I couldn’t go back to Bowragon, what with everyone in town surely searching for the missing flute. I certainly couldn’t go home, not with Mémé assuming my presence at the knittery. Proceeding to the knittery itself was unthinkable. And I was no closer to knowing how to become a witch.
Until I devised a better plan, south did seem a fine direction to go.
Experimentally, I played a few notes on the bone flute from High-Flying Jack.
Gently, the sky gathered me up into its cool arms.
And in no time at all, I was flying south over fields and forest, as true as an assassin’s arrow.
I flew with the speed of a good horse, but unlike a horse, the winds themselves never tire. By sunset, I had traveled an astonishing distance, and I landed on a hill overlooking a magnificent city, where soaring arches flanked slender towers and fruit-heavy trees lined stone-paved avenues. A lean, swift-flowing river cut its way through the center, and as I counted the mills on its banks, I realized that I beheld Millstones, the famed city of Myrra Ferrinn’s execution. I shivered to think of those iron spears upon which her remains had been paraded (or so Jonn the Younger had claimed), and I shivered to regard the city’s many piercing spires, altogether monstrous imitations of those dreadful instruments.
The highest spire’s roots spread into the White Palace, the royal quarters of Prince Hallegim, who administered Millstones in the King’s stead. Above, the spire’s tip shone wetly with the blood of the setting sun.
I felt compelled to fly to it—that same strange compulsion that had pulled me southward.
So I did.
Close up, I saw that the crown of the spire was in fact a narrow room encircled by many shuttered windows. I landed on a sill and let myself inside.
In the center of the room stood a small table, upon which lay a glass case.
Within the case lay a bone flute.
The thing was nearly identical to High-Flying Jack’s, and I had no doubt as to what it was or how it had come to be here. Certainly some long-dead, long-forgotten royal had put this forbidden bone flute on the very highest floor of the White Palace, above iron doors and chained-up gates, armed guardsmen and angry dogs. A more foolish decision I couldn’t imagine. Plenty of witches can fly—what were they thinking?
Then again, a witch would have to know about the bone flutes of Myrra Ferrinn. And that witch would have to know that one of them rested here.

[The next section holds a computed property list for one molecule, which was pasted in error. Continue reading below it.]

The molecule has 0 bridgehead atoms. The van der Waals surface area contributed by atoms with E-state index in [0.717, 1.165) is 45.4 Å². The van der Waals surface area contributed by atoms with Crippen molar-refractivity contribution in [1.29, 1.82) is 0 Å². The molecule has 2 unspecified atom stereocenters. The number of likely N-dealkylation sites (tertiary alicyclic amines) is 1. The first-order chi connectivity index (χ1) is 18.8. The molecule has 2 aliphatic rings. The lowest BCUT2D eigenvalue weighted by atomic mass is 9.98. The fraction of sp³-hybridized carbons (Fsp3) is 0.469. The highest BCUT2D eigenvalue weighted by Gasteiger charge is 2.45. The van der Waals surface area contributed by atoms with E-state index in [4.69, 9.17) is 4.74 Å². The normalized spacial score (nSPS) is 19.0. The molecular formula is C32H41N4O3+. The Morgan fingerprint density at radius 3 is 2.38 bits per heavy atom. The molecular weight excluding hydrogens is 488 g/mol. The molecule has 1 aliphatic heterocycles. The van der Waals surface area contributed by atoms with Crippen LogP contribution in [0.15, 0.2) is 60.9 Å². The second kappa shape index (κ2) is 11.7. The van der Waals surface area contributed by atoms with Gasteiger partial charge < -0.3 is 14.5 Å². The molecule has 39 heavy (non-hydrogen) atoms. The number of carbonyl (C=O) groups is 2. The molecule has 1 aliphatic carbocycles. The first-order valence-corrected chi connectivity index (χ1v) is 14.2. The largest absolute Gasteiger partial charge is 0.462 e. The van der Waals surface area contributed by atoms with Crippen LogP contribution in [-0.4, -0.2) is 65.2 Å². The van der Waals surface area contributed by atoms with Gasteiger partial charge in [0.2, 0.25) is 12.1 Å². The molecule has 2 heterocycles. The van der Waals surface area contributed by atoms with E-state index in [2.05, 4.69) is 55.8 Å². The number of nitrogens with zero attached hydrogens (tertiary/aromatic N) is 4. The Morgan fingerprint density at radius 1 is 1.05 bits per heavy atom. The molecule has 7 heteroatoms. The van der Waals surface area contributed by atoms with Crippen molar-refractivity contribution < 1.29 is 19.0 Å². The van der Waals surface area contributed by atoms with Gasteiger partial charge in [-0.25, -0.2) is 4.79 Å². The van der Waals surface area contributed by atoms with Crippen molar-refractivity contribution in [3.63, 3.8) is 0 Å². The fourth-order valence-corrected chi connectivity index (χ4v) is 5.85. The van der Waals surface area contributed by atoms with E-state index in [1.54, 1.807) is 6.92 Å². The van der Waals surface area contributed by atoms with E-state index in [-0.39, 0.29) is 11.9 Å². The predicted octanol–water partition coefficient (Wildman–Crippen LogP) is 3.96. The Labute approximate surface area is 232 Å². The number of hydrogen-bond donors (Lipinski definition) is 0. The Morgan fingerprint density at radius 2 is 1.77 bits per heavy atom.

As I picked up the glass case and held it above the stone floor, I wondered how I myself had known where to find this bone flute. It couldn’t have been mere chance—could it? And whether or not it was, why had the need to retrieve it felt so natural to me?
I dropped the case. It smashed to stardust. It occurred to me also that Prince Hallegim’s ancestors might have forgotten to tell him that a bone flute rested in this tower at all.
Well. He would surely learn, and swiftly too, the cost of his previous ignorance.
I picked up the bone flute, brushed off the glass, and played a few notes.
A crackling energy gathered inside my mouth. I kept playing. Tremendous heat built between my teeth, and a rattling buzz pelted my tongue until I felt as though I had taken a bite of the Sun itself.
It was said that Myrra Ferrinn could spit lightning, when she so chose.
I so chose. White-hot fire smashed into the shutters on the opposite side of the room, and in moments, the tower’s crown roared beneath its burden of flames.
Laughing, thrusting the third bone flute into my bag, I leapt from the tower aflame behind me and flew to the city’s surrounding hills.
4. The Witch
I spent an uneasy night dozing in the lee of an orchard wall, wrapped in sweat and incoherent dreams. In the morning, for a reason I could not explain, I rushed to dump out my bag and clutch all three bones flutes together within my bare hands.
The urge to fly east struck me like a smith’s hammer.
Panting, I repacked my bag and flung myself into the air. A dim understanding formed in my still-half-dreaming mind: the more of Myrra Ferrinn that became gathered in one place, the stronger her will became.
Jonn the Younger had said: just because the tale ends doesn’t mean the story does.